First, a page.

The film “Lost Generation” has a running time of 20 minutes and is suitable for showing even to elementary school children. One morning in 1983 my eyes were glued to an article by Ms. Keiko Tsuji in the Asahi Newspaper. The article was titled, “How about sending the film ‘Lost Generation’ abroad?”! Of course I immediately called her, neglecting to eat breakfast. She was surprised because she did not know the article was in the newspaper on that morning, and mine was the first call she received.

Here I would like to write about an important woman who was actually the catalyst in making the film. Her name is Yoko Kitaura, and at present she is a high school teacher in Hyogo prefecture in Japan. Right after completion of the film “Lost Generation,” she went to the USA without any connections there. She wrote letters to schools and churches, offering to show the film, to introduce Japanese culture and to talk about peace among equal human beings. She was persistent, and fortunately many schools and churches, etc. invited her. At that time (1984) the cost of one film was about $400 . Since she used it many times, the film became worn out. She then asked Keiko Tsuji to raise funds in Japan to buy a new film.

That was what I wanted to do, so it was very natural that I called Keiko. Two weeks later, when I went to the place she mentioned, I found 10 women there. Four of them had already worked as volunteers for the “10 feet movement.” Their knowledge helped us to proceed with our volunteer work. We named our group “ CAN” – Cry Against Nuclear Weapons. This is how our small women’s group started.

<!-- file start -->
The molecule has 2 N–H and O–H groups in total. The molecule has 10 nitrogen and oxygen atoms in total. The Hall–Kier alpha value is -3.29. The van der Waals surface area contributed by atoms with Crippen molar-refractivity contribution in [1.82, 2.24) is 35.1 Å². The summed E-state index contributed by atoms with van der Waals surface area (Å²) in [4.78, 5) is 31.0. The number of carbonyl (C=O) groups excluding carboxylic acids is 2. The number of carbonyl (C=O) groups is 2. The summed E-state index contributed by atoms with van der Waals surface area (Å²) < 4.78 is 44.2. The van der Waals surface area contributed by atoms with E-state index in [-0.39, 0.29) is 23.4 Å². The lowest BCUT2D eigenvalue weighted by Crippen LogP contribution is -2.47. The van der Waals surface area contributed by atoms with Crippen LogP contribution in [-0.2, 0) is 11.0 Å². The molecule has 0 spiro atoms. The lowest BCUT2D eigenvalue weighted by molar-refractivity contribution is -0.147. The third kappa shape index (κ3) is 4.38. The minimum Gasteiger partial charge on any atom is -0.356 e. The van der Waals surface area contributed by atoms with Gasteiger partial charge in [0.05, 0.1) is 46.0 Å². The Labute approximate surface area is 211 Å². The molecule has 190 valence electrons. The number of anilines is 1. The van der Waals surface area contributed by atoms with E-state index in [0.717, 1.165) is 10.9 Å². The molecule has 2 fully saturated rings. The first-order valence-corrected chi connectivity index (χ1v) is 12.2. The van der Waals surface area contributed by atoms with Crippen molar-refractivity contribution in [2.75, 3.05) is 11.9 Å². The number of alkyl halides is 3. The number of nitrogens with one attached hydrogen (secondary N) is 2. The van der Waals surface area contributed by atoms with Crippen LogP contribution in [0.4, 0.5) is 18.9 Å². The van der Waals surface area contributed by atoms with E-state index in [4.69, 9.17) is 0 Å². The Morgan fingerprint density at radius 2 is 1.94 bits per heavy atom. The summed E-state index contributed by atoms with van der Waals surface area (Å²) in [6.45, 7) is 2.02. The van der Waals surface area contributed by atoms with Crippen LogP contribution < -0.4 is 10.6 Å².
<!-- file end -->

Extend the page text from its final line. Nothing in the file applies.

Keiko was also a volunteer for the “10 feet movement.” As she continued sending reports to the Asahi newspaper, our small group was also featured twice in the popular column “ Tensei Jin Go”, which was widely read all over Japan. At that time we started to receive donations from all over Japan, from Hokkaido to Okinawa.
To our surprise we received about $80,000 from about 700 people in one year (1985).
Of course we immediately sent the first film to Yoko Kitaura. After 2 more people joined our group, we started to send the films with the condition that those who watched the film must write their impression or opinion about it and send their impressions back to us.